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FY 2014 Program Descriptions and Accomplishments

Biology of Aging Program:
Understanding Aging Processes, Health, and Longevity

Investigators supported by NIA’s Biology of Aging Program seek to improve our understanding of the basic biological mechanisms underlying the process of aging and age-related diseases. Basic biochemical, genetic, and physiological studies are carried out primarily in animal models, including both mammals and non-mammalian organisms (e.g., flies, worms, yeast). The program’s goal is to provide the biological basis for interventions in the process of aging, which is the major risk factor for many chronic diseases affecting the American population. Ongoing initiatives that will remain active during FY 2014 include the Interventions Testing Program to identify compounds that extend median and/or maximal life span in a mouse model, along with a similar program to identify such compounds in the worm model Caenorhabditis elegans; an initiative to explore the basic biology of aging from a systems perspective – i.e., by investigating the complex interactions at the single-cell level among individual gene products, biochemical pathways, and cell biological mechanisms that impact aging, as well as interactions between tissues; and studies to enhance our understanding of the molecular mechanisms that control circadian clocks in aging tissues. The program also coordinates the Nathan Shock Centers of Excellence in the Basic Biology of Aging, as well as the NIH Geroscience Interest Group (GSIG), which was established in 2012 to accelerate and coordinate efforts to promote discoveries on the common risks and mechanisms behind age-related diseases and conditions by developing a collaborative framework that includes multiple NIH Institutes and Centers.

Budget Policy:

The FY 2014 President’s Budget estimate is $180.575 million, a decrease of $1.320 million, or 0.7 percent below the FY 2012 Actual level.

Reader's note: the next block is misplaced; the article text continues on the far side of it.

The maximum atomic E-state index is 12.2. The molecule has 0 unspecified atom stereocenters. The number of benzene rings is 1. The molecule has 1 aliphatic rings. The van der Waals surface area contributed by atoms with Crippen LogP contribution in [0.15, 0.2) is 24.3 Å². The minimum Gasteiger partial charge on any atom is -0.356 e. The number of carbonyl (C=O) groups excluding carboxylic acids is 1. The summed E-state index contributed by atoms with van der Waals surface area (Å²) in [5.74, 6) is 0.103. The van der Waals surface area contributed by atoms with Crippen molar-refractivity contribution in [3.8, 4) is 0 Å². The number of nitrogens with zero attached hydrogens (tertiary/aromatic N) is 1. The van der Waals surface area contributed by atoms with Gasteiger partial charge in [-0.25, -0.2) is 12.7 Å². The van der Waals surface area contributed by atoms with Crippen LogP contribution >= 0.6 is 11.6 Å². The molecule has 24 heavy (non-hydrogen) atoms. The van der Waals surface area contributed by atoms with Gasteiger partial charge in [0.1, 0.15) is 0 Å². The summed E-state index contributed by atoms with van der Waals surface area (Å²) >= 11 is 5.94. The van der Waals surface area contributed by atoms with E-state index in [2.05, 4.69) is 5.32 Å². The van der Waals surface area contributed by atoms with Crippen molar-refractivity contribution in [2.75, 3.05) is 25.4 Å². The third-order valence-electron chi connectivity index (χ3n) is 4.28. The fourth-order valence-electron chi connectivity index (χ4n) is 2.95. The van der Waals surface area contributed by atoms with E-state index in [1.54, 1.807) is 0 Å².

Program Portrait: Inflammation and Aging

FY 2012 Level: $18.0 million
FY 2014 Level: $18.2 million
Change: + $0.2 million

Acute inflammation, such as that which occurs with an injury, is transient and usually resolves as the injury heals. Chronic inflammation, on the other hand, can be present over many years, and is associated with blood and tissue levels of pro-inflammatory molecules that are lower than those seen with acute inflammation but still higher than in healthy adults. Scientists increasingly view chronic inflammation as a likely common thread linking a number of diseases and conditions for which aging is the primary risk factor, including cardiovascular disease, Alzheimer’s disease, osteoarthritis, and cancer. This hypothesis is bolstered by current research, using mice, demonstrating two linked findings: a) the process of cellular senescence (conversion to a nondividing state) is associated with secretion of pro-inflammatory molecules, and b) removing senescent cells delayed the onset of disease-related changes and slowed progression of known age-related disorders in several tissues.

NIA supports a robust program of research to understand the causes and consequences of inflammation in aging tissues. For example, one study is evaluating the relationships among age-related changes in angiotensin receptors, which are found on the surface and on the inside of virtually all human cells, and determining how these changes might influence chronic inflammation, frailty, and late life vulnerability. In a large program project, investigators are looking in greater detail at the effects on health resulting from the removal of senescent cells. Other studies explore inflammation’s role in immune response and specific diseases, including heart disease, infectious diseases, and cancer.

In September 2012, the trans-NIH Geroscience Interest Group held a workshop on Inflammation and Age-Related Diseases, which brought together experts in aging biology and in age-related pathology to explore the mechanistic relationships between inflammation and age-associated disease. A report is being prepared that should direct our efforts to identify outstanding questions concerning the impact of inflammation on the diseases of aging and what tools, technologies, resources, or community efforts are required to address these questions. The report is expected to inform NIA’s efforts, including the development of funding opportunity announcements, through FY 2014.